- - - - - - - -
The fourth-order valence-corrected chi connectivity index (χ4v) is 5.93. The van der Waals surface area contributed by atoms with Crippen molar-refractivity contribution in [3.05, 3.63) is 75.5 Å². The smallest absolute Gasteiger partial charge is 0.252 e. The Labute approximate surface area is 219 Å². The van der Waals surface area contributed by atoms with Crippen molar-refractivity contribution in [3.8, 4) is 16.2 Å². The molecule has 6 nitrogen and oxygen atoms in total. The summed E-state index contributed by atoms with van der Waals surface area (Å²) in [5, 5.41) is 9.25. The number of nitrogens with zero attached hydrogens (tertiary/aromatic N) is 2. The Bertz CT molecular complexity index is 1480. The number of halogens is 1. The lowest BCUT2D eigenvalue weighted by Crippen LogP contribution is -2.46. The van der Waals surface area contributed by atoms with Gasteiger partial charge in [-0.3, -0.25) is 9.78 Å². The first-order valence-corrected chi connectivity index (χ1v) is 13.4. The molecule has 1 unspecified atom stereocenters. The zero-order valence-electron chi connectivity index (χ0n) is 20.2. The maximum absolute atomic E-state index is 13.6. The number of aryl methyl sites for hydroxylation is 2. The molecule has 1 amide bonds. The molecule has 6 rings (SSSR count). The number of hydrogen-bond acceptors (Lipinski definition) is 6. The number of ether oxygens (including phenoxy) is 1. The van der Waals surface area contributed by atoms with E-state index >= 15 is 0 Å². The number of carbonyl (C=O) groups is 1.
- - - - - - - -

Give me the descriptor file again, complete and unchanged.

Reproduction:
The fourth-order valence-corrected chi connectivity index (χ4v) is 5.93. The van der Waals surface area contributed by atoms with Crippen molar-refractivity contribution in [3.05, 3.63) is 75.5 Å². The smallest absolute Gasteiger partial charge is 0.252 e. The Labute approximate surface area is 219 Å². The van der Waals surface area contributed by atoms with Crippen molar-refractivity contribution in [3.8, 4) is 16.2 Å². The molecule has 6 nitrogen and oxygen atoms in total. The summed E-state index contributed by atoms with van der Waals surface area (Å²) in [5, 5.41) is 9.25. The number of nitrogens with zero attached hydrogens (tertiary/aromatic N) is 2. The Bertz CT molecular complexity index is 1480. The number of halogens is 1. The lowest BCUT2D eigenvalue weighted by Crippen LogP contribution is -2.46. The van der Waals surface area contributed by atoms with Gasteiger partial charge in [-0.3, -0.25) is 9.78 Å². The first-order valence-corrected chi connectivity index (χ1v) is 13.4. The molecule has 1 unspecified atom stereocenters. The zero-order valence-electron chi connectivity index (χ0n) is 20.2. The maximum absolute atomic E-state index is 13.6. The number of aryl methyl sites for hydroxylation is 2. The molecule has 1 amide bonds. The molecule has 6 rings (SSSR count). The number of hydrogen-bond acceptors (Lipinski definition) is 6. The number of ether oxygens (including phenoxy) is 1. The van der Waals surface area contributed by atoms with E-state index >= 15 is 0 Å². The number of carbonyl (C=O) groups is 1.